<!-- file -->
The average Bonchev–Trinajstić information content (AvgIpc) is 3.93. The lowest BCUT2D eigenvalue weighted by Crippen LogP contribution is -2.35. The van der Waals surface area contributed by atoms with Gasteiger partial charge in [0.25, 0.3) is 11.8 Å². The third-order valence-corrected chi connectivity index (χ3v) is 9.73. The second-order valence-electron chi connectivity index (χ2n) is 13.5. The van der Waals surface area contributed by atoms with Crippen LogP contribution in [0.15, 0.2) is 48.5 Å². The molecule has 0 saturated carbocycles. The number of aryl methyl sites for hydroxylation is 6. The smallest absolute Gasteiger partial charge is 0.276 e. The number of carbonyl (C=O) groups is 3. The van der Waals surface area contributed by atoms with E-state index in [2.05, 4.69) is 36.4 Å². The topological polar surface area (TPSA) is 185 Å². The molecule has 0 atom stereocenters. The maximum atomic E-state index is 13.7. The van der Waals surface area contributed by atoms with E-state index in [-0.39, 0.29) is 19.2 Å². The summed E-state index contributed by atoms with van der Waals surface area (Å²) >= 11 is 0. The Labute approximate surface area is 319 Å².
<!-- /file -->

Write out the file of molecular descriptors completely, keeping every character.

The average Bonchev–Trinajstić information content (AvgIpc) is 3.93. The lowest BCUT2D eigenvalue weighted by Crippen LogP contribution is -2.35. The van der Waals surface area contributed by atoms with Gasteiger partial charge in [0.25, 0.3) is 11.8 Å². The third-order valence-corrected chi connectivity index (χ3v) is 9.73. The second-order valence-electron chi connectivity index (χ2n) is 13.5. The van der Waals surface area contributed by atoms with Crippen LogP contribution in [0.15, 0.2) is 48.5 Å². The molecule has 0 saturated carbocycles. The number of aryl methyl sites for hydroxylation is 6. The smallest absolute Gasteiger partial charge is 0.276 e. The number of carbonyl (C=O) groups is 3. The van der Waals surface area contributed by atoms with E-state index in [2.05, 4.69) is 36.4 Å². The topological polar surface area (TPSA) is 185 Å². The molecule has 0 atom stereocenters. The maximum atomic E-state index is 13.7. The van der Waals surface area contributed by atoms with E-state index in [-0.39, 0.29) is 19.2 Å². The summed E-state index contributed by atoms with van der Waals surface area (Å²) >= 11 is 0. The Labute approximate surface area is 319 Å².